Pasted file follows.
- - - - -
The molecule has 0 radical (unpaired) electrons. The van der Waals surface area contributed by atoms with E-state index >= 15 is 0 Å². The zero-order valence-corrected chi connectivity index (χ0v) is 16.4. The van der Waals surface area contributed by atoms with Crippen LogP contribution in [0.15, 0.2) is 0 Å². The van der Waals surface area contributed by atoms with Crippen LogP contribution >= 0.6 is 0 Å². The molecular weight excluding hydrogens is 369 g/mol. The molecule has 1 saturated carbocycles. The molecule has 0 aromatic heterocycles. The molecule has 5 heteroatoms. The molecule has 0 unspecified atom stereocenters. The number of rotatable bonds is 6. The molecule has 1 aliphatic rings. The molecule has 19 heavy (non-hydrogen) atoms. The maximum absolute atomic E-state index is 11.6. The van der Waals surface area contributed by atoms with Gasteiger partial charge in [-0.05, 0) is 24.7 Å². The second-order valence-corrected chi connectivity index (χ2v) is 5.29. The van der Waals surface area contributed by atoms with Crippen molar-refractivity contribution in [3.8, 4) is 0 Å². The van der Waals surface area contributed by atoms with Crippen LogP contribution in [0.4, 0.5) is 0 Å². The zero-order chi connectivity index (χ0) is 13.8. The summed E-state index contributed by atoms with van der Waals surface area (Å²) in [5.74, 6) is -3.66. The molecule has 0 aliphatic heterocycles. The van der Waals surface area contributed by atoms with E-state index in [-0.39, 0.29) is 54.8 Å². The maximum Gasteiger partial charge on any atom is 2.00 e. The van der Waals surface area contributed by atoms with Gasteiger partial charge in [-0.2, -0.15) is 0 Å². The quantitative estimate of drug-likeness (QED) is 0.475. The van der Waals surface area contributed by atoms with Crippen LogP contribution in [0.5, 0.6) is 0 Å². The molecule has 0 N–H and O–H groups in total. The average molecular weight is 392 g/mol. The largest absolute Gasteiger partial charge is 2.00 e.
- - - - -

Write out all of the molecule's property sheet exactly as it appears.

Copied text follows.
The molecule has 0 radical (unpaired) electrons. The van der Waals surface area contributed by atoms with E-state index >= 15 is 0 Å². The zero-order valence-corrected chi connectivity index (χ0v) is 16.4. The van der Waals surface area contributed by atoms with Crippen LogP contribution in [0.15, 0.2) is 0 Å². The van der Waals surface area contributed by atoms with Crippen LogP contribution >= 0.6 is 0 Å². The molecular weight excluding hydrogens is 369 g/mol. The molecule has 1 saturated carbocycles. The molecule has 0 aromatic heterocycles. The molecule has 5 heteroatoms. The molecule has 0 unspecified atom stereocenters. The number of rotatable bonds is 6. The molecule has 1 aliphatic rings. The molecule has 19 heavy (non-hydrogen) atoms. The maximum absolute atomic E-state index is 11.6. The van der Waals surface area contributed by atoms with Gasteiger partial charge in [-0.05, 0) is 24.7 Å². The second-order valence-corrected chi connectivity index (χ2v) is 5.29. The van der Waals surface area contributed by atoms with Crippen molar-refractivity contribution in [3.8, 4) is 0 Å². The van der Waals surface area contributed by atoms with Crippen LogP contribution in [0.4, 0.5) is 0 Å². The zero-order chi connectivity index (χ0) is 13.8. The summed E-state index contributed by atoms with van der Waals surface area (Å²) in [5.74, 6) is -3.66. The molecule has 0 aliphatic heterocycles. The van der Waals surface area contributed by atoms with E-state index in [-0.39, 0.29) is 54.8 Å². The maximum Gasteiger partial charge on any atom is 2.00 e. The van der Waals surface area contributed by atoms with Gasteiger partial charge in [-0.2, -0.15) is 0 Å². The quantitative estimate of drug-likeness (QED) is 0.475. The van der Waals surface area contributed by atoms with Crippen LogP contribution in [0.5, 0.6) is 0 Å². The molecule has 0 N–H and O–H groups in total. The average molecular weight is 392 g/mol. The largest absolute Gasteiger partial charge is 2.00 e.